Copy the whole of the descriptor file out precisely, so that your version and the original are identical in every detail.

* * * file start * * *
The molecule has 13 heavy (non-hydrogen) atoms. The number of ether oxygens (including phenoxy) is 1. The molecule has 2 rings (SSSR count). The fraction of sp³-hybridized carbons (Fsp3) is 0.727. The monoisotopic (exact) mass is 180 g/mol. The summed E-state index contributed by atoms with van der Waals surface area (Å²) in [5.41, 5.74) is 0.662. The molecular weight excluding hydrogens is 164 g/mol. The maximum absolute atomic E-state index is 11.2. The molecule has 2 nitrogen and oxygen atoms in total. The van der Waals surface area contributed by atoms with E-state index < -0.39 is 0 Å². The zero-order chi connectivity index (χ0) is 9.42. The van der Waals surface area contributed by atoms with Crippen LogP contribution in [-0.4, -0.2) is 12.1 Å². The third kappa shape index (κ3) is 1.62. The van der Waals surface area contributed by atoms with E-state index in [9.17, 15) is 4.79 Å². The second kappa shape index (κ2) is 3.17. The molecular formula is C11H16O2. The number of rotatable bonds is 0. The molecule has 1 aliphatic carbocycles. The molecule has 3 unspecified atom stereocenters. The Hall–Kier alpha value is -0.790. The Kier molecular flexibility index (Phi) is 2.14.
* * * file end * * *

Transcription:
The molecule has 13 heavy (non-hydrogen) atoms. The number of ether oxygens (including phenoxy) is 1. The molecule has 2 rings (SSSR count). The fraction of sp³-hybridized carbons (Fsp3) is 0.727. The monoisotopic (exact) mass is 180 g/mol. The summed E-state index contributed by atoms with van der Waals surface area (Å²) in [5.41, 5.74) is 0.662. The molecular weight excluding hydrogens is 164 g/mol. The maximum absolute atomic E-state index is 11.2. The molecule has 2 nitrogen and oxygen atoms in total. The van der Waals surface area contributed by atoms with E-state index < -0.39 is 0 Å². The zero-order chi connectivity index (χ0) is 9.42. The van der Waals surface area contributed by atoms with Crippen LogP contribution in [-0.4, -0.2) is 12.1 Å². The third kappa shape index (κ3) is 1.62. The van der Waals surface area contributed by atoms with E-state index in [9.17, 15) is 4.79 Å². The second kappa shape index (κ2) is 3.17. The molecular formula is C11H16O2. The number of rotatable bonds is 0. The molecule has 1 aliphatic carbocycles. The molecule has 3 unspecified atom stereocenters. The Hall–Kier alpha value is -0.790. The Kier molecular flexibility index (Phi) is 2.14.